|Lewis, Ayala and Reid, Which one is MOE?|
The three leaders vying for control of the Picayune Rancheria of Chukchansi Indians — and its $9 million-a-month haul from its Madera County casino — have undeniably different styles.
Reggie Lewis, 62, conducts business from a high-rent, north Fresno office that has a sweeping view of the San Joaquin River. He has control of the tribe's multimillion-dollar bank accounts.
Nancy Ayala, 46, holds meetings in a windowless portable building near the tribe's Chukchansi Gold Resort & Casino, which opened in 2003 along Highway 41 near Coarsegold. Ayala controls the daily casino profits, which she no longer deposits in the tribe's bank accounts for Lewis to use.
Morris Reid, 72, keeps tabs on the tribe from his Fresno home near Saint Agnes Medical Center. He has neither access to the bank accounts nor the casino profits.
While all three agree that in-fighting is bad for business, none of them are willing to step aside.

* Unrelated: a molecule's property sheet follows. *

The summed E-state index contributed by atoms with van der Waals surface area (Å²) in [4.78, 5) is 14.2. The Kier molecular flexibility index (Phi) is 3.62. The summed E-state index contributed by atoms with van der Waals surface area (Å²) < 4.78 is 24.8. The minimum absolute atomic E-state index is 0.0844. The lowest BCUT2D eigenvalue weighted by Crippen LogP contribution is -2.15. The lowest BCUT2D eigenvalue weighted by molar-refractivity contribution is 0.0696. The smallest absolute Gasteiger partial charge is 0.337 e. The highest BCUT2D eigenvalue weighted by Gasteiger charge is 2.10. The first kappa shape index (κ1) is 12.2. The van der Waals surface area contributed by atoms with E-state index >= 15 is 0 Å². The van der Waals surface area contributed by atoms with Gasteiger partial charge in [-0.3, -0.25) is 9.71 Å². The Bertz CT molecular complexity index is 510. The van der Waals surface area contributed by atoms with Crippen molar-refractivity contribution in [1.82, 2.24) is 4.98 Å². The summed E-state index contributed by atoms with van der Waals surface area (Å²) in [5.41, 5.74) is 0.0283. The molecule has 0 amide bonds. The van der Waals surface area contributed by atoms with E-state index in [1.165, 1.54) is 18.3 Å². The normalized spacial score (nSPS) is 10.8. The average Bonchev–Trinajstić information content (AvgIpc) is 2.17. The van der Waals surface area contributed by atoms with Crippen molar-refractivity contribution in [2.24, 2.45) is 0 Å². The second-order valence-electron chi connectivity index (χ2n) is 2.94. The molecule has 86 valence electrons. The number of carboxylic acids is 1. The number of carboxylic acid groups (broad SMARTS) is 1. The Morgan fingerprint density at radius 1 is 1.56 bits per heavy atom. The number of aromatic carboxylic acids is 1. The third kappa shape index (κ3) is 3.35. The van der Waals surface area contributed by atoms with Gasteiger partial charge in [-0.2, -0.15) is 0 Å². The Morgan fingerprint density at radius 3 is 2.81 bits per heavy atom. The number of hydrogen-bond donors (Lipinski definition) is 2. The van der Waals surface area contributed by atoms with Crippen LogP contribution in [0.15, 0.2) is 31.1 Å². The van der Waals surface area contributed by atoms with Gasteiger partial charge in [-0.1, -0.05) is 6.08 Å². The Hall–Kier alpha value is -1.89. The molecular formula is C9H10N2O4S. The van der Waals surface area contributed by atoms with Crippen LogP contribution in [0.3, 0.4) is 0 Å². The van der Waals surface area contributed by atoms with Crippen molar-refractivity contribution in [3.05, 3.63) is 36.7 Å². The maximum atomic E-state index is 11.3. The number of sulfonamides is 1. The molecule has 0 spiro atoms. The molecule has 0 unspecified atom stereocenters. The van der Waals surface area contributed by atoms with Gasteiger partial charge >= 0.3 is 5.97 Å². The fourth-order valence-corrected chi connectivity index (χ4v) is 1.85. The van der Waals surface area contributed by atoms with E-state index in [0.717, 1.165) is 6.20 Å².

The power struggle has led to charges — and counter charges — of embezzlement that, in Ayala's estimation, will put the casino in bankruptcy within a year if the leadership issue isn't resolved.
Now, Lewis has upped the ante, said Ayala, who described the dispute as "a chess match."
For years, Lewis opposed the North Fork Rancheria Band of Mono Indians' plan to put a swanky casino resort along Highway 99 north of Madera because it would cut into the Chukchansi tribe's profits.
As recently as May, Lewis sent out a newsletter to tribal members voicing his opposition. But now, Ayala said, he is trying to cut a deal with the North Fork tribe "for his own personal gain."
"He's a traitor. He's not only selling out his mother, he is selling out the entire tribe," she said.
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